A marina process that sank a decade ago because of community opposition could potentially resurface.
In 2003, the Fraser River Port Authority approached the city about building a docking facility on a city-owned property on the waterfront. The proposed dock would have been about 30 metres (100 feet) long and provide a place where boats could dock during the day.
The dock, which was on the Fraser River near the foot of 10th Street, was rejected unanimously by the city council of the day following a long and loud public hearing, in which Quayside residents expressed concern about the dock being close to their homes and the potential noise, air pollution and nuisance concerns that it could create.
The New Westminster Chamber of Commerce and the Downtown New Westminster Business Improvement Society both supported the plan, suggesting the city would benefit from having docking facilities on the waterfront.
Port Metro Vancouver officials attended a recent council meeting to discuss a proposed coal transfer facility at Fraser Surrey Docks, which is located across the Fraser River from Westminster Quay.
Coun. Chuck Puchmayr asked the visitors to reconsider a proposal for a small dock facility on the city's waterfront.
"To me, it was a brilliant idea," he said. "Somehow it was not communicated well and it created a lot of anxiety. There was a lot of misinformation that started buzzing around from the community."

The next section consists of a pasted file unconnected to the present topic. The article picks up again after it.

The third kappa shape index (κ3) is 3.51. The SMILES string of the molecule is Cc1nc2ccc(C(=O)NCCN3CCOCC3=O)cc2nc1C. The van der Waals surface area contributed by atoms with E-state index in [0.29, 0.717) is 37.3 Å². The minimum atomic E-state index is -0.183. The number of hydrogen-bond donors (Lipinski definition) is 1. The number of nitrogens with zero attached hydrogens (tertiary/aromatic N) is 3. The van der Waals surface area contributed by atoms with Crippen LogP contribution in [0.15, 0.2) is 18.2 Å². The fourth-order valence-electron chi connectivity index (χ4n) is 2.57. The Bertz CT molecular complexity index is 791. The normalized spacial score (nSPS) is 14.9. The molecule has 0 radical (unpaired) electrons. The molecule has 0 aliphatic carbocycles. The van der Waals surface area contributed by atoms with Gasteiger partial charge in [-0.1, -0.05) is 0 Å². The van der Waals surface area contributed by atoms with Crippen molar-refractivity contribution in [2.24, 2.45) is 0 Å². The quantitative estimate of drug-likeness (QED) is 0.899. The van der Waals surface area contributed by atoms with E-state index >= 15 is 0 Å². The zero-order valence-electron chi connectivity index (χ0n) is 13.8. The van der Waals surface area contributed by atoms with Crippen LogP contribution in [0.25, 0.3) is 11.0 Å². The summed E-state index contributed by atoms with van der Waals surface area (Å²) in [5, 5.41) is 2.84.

Puchmayr said the timing could be right for a small wharf on the waterfront, which is now home to Westminster Pier Park. He also noted that Fraser River Discovery Centre is set to expand and the civic centre is being built nearby.
"It was a docking facility for small pleasure crafts that really would have been an advantage to New Westminster," he said. "I am wondering if your authority can take another look at possibly bringing that back and working on something. .There would be a real opportunity there to attract another type of client to the city and that's the small craft owner."
Tom Corsie, Port Metro Vancouver's vice president of real estate, recalled that the port authority thought a small dock would benefit the waterfront.
"We found a couple of locations on the New Westminster waterfront that we thought would makes some sense," he said. "There was a small investment - we are talking about a $100,000 project or something like that."
Corsie said the backlash from the community took the port authority by surprise.
"We were quite happy to say if that's not what you want, we don't need to build that," he said. "It was just a suggestion."
Corsie told council that the port authority would be open to talking about the potential for a dock facility somewhere on New Westminster's waterfront.
Mayor Wayne Wright suggested that city staff contact Corsie about potential marina opportunities on the waterfront.
When the project was first proposed in 2003, it had a tight timeline to get the city's rezoning approval, as there was a limited time to secure funding from the port authority for the project.
Because of the timeline, concerns were raised about the process being rushed and being held in the summertime.